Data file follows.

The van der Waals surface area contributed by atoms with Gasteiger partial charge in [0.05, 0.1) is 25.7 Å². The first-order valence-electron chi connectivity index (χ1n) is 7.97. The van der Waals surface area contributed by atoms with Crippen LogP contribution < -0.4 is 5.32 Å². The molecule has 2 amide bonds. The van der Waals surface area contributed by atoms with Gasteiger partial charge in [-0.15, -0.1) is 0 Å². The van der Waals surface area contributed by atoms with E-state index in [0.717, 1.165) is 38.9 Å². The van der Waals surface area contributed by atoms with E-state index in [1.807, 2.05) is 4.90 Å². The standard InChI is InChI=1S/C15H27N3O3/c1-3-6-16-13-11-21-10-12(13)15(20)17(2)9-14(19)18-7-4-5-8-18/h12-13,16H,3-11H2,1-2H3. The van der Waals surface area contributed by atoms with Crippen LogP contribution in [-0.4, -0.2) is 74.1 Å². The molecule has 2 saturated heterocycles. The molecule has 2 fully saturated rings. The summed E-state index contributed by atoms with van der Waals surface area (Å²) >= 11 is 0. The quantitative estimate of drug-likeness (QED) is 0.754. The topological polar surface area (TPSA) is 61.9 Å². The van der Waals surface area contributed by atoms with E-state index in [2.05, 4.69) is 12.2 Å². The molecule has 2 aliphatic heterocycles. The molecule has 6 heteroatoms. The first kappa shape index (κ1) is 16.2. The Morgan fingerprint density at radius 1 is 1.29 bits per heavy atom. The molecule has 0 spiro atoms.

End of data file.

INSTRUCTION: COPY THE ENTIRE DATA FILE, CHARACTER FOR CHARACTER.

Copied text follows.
The van der Waals surface area contributed by atoms with Gasteiger partial charge in [0.05, 0.1) is 25.7 Å². The first-order valence-electron chi connectivity index (χ1n) is 7.97. The van der Waals surface area contributed by atoms with Crippen LogP contribution < -0.4 is 5.32 Å². The molecule has 2 amide bonds. The van der Waals surface area contributed by atoms with Gasteiger partial charge in [-0.15, -0.1) is 0 Å². The van der Waals surface area contributed by atoms with E-state index in [0.717, 1.165) is 38.9 Å². The van der Waals surface area contributed by atoms with E-state index in [1.807, 2.05) is 4.90 Å². The standard InChI is InChI=1S/C15H27N3O3/c1-3-6-16-13-11-21-10-12(13)15(20)17(2)9-14(19)18-7-4-5-8-18/h12-13,16H,3-11H2,1-2H3. The van der Waals surface area contributed by atoms with Crippen LogP contribution in [-0.4, -0.2) is 74.1 Å². The molecule has 2 saturated heterocycles. The molecule has 2 fully saturated rings. The summed E-state index contributed by atoms with van der Waals surface area (Å²) >= 11 is 0. The quantitative estimate of drug-likeness (QED) is 0.754. The topological polar surface area (TPSA) is 61.9 Å². The van der Waals surface area contributed by atoms with E-state index in [2.05, 4.69) is 12.2 Å². The molecule has 2 aliphatic heterocycles. The molecule has 6 heteroatoms. The first kappa shape index (κ1) is 16.2. The Morgan fingerprint density at radius 1 is 1.29 bits per heavy atom. The molecule has 0 spiro atoms.